If you Google how to justify your cybersecurity budget, you will come up with tips pointing in a bunch of different directions.
For example, the article titled How to Calculate ROI and Justify Your Security Budget is immediately followed in search results by an article titled Cybersecurity Spend: ROI Is the Wrong Metric.
That's why we are so thankful for the IT security budget strategies Mike Muha shared with us (and his security peers) at SecureWorld.
Muha is Chief Information Security Officer (CISO) and Chief Privacy Officer (CPO) at WorkForce Software, and here are his top tips to help you get your cybersecurity spending approved this time around:
[SecureWord] What are key ways security leaders can get the business to approve security spend and budget?
[Mike Muha] So if you want to get your (IT security, cybersecurity) budget justified, there are clear things you should do. You need to understand the business and what the business goals are. Because if you can link your security initiative to a particular business goal, then you are much more likely to get funding.
So if you are trying to enable partners more quickly, that’s a business goal. Maybe your two-factor authentication project will help that way. If you have a log management solution or data analytics solution, what happens if you were to propose a
[SW] What is another key strategy for justifying security spend?
[Muha] A second key factor is building relationships with business units. Understand what they’re specifically interested in, what their problems are, and what they’re trying to accomplish. And I don’t mean about security things, but about their business goals. They have particular objectives they have to achieve during the year or the following year.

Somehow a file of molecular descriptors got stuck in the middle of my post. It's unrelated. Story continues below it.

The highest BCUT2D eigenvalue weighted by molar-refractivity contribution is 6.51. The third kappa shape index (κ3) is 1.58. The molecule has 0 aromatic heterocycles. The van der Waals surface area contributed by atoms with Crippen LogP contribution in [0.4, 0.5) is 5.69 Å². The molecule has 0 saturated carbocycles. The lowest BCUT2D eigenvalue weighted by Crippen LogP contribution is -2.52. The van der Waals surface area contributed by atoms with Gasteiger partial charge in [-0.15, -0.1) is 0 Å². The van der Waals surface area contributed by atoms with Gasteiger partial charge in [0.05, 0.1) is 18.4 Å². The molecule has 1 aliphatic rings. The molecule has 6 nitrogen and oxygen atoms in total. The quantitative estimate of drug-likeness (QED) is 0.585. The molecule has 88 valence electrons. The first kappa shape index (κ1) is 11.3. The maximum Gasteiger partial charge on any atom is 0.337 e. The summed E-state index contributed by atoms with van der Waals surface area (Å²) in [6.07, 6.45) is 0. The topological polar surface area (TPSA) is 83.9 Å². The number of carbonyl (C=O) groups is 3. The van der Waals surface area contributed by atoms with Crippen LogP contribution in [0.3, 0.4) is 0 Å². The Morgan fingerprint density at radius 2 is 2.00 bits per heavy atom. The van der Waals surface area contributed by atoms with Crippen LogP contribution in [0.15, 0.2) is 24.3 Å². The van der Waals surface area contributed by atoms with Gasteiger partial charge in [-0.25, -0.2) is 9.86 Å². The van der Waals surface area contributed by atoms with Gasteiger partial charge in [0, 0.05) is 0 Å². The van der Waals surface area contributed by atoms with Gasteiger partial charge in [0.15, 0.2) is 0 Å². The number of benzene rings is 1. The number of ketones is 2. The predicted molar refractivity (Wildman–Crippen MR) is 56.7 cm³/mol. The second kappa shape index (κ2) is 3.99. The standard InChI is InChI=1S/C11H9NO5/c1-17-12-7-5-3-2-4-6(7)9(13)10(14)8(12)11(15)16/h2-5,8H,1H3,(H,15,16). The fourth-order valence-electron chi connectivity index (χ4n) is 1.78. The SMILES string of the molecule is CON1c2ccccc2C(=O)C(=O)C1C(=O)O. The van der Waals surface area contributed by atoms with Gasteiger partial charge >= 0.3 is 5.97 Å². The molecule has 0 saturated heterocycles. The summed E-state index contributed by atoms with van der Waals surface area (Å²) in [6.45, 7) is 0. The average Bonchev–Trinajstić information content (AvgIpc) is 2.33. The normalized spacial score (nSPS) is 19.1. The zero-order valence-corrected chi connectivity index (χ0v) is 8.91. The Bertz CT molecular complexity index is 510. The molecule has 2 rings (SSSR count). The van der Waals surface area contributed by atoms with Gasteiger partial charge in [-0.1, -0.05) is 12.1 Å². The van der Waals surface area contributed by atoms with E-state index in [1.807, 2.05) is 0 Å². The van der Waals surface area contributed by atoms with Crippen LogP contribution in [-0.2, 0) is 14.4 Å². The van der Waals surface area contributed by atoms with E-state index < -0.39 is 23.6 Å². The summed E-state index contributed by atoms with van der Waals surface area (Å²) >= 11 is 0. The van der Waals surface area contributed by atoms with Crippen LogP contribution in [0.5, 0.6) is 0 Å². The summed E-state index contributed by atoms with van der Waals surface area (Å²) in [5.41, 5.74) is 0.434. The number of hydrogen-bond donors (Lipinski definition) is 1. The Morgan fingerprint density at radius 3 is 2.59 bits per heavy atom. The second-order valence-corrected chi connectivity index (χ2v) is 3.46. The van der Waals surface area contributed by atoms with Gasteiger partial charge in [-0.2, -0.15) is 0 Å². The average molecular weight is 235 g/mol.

Is there any way you can link a security project to something they have to work on? Or is there a security project that will help them in some way? If you can find that linkage, great.
You also want to build that trust with other people in the company, too. Because if they trust you, you do the right thing, you do things on time, you have good ideas, the more likely that when you ask for security spend it’s a valid spend that should be taken seriously.
Muha tells us that the opposite is true, as well. If you pop up out of the blue asking for money for a security project and no one really knows you, it will be a harder sell.
Watch the video interview for more insights on this.
Muha, a member of the SecureWorld Detroit Advisory Council, is part of a shift we are hearing about at our cybersecurity conferences across North America.
Cybersecurity leaders are toning down the fear factor and talking up the fact that security is a tool for business enablement. As we found out, security is enabling innovation at Netflix.
And you can bet the business approves of that.